Re: Genus names

Wed, 22 Feb 1995 06:44:57 GMT

In article <3ib9em$14h@jupiter.WichitaKS.NCR.COM> (Jim Foley) writes:

>I was reading "The First Humans", the first book in a five volume series
>from the American Museum of Natural History (I think). It said that
>most people in the field now put the robust australopithecines in the
>Paranthropus genus. Is this statement true? It would seem a bit
>premature if we don't know that they form a clade.

Last year at the meeting of the American Association of Physical
Anthropologists I did an informal survey, and a random sample of
presentations. My conclusion was that "most" physical anthropologists still
refer the robust australopithecines to _Australopithecus_. In and of
itself, that has no significance. The truth is that we still have not
agreed on a definition of "species", so a definition of "genus" and criteria
for generic status is a bit dubious. Yet I always find it curious that _A.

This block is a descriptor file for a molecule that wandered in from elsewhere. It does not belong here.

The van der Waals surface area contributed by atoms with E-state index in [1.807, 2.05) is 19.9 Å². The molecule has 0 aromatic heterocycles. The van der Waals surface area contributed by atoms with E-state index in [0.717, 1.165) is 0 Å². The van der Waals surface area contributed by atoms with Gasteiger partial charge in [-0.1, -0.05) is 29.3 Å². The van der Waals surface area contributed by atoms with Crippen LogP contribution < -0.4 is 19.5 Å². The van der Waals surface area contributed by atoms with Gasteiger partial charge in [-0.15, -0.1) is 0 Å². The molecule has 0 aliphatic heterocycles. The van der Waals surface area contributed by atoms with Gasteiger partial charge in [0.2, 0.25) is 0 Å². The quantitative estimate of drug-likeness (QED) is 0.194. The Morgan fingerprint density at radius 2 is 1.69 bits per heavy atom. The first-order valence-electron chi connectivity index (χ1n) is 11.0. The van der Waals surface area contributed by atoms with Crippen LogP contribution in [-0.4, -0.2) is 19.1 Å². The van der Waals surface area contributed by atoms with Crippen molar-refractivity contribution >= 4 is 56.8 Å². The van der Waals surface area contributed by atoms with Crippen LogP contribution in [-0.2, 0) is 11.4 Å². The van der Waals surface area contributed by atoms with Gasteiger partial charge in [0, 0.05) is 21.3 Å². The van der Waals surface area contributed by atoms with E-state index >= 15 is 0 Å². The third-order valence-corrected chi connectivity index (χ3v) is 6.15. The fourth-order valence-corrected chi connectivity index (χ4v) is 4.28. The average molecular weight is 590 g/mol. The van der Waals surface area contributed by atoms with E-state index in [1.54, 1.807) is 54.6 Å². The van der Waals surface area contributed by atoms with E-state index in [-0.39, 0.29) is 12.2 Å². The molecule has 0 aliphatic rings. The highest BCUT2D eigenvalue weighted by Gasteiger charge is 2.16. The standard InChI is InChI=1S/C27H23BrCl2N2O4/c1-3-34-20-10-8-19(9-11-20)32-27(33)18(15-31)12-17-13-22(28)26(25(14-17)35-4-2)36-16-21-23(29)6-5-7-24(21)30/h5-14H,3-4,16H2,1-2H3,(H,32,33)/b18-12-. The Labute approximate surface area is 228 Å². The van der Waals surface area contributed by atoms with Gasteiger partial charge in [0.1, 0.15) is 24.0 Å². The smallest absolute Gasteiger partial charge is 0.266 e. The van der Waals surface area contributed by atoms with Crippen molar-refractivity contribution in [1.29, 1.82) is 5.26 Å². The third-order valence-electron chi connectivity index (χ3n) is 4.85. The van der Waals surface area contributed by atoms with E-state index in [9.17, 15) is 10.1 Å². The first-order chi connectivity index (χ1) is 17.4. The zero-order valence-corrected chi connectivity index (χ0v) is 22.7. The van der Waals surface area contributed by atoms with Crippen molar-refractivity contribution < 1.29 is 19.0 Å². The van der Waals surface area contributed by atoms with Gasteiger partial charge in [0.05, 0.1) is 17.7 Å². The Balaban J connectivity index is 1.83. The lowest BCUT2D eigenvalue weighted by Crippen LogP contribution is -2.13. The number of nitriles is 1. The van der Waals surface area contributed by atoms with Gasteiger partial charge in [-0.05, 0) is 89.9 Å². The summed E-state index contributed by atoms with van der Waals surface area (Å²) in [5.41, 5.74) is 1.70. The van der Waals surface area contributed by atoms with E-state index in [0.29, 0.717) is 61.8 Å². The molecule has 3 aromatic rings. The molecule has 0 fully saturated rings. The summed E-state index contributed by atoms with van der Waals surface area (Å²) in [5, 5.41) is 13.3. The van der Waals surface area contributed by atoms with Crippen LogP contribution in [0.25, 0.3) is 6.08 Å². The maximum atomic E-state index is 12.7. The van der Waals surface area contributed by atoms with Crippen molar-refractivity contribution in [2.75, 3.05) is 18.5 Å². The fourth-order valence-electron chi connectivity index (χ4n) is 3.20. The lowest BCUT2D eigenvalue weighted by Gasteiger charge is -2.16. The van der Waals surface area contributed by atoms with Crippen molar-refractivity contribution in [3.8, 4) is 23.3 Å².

robustus_ and _A. boisei_ get grouped together by some into _Paranthropus_
when the former is much more closely related to _A. africanus_ (and the
latter is PERHAPS more closely related to _A. afarensis_, according to some
accounts). But, as Raymond Dart once asked about the most famous skulls of
_A. boisei_ and _A. africanus_, "I wonder what would happen if late one
night, Dear Boy met Mrs. Ples?"

>In addition, this volume treats the splitting of H. habilis into
>H. habilis and H. rudolfensis as a done deal. It also makes use of the
>species names H. ergaster and H. heidelbergensis sometimes. I'm curious
>as to how widely these are accepted too.

NOT a done deal, although the possibility of _H. rudolfensis_ is perhaps
better established than _H. ergaster_ and certainly moreso than _H.
heidelbergensis_. I DO have a lumping bias, however, for I believe that
these unanswerable "species" questions are a distraction from more
interesting scientific debates on the causes and correlates of evolutionary
form and function.

Dr. Jeffrey K. McKee (055JKMS@CHIRON.WITS.AC.ZA)
Hominid Palaeoecology Research Programme
Department of Anatomy and Human Biology
University of the Witwatersrand Medical School
Johannesburg, Gauteng
Republic of South Africa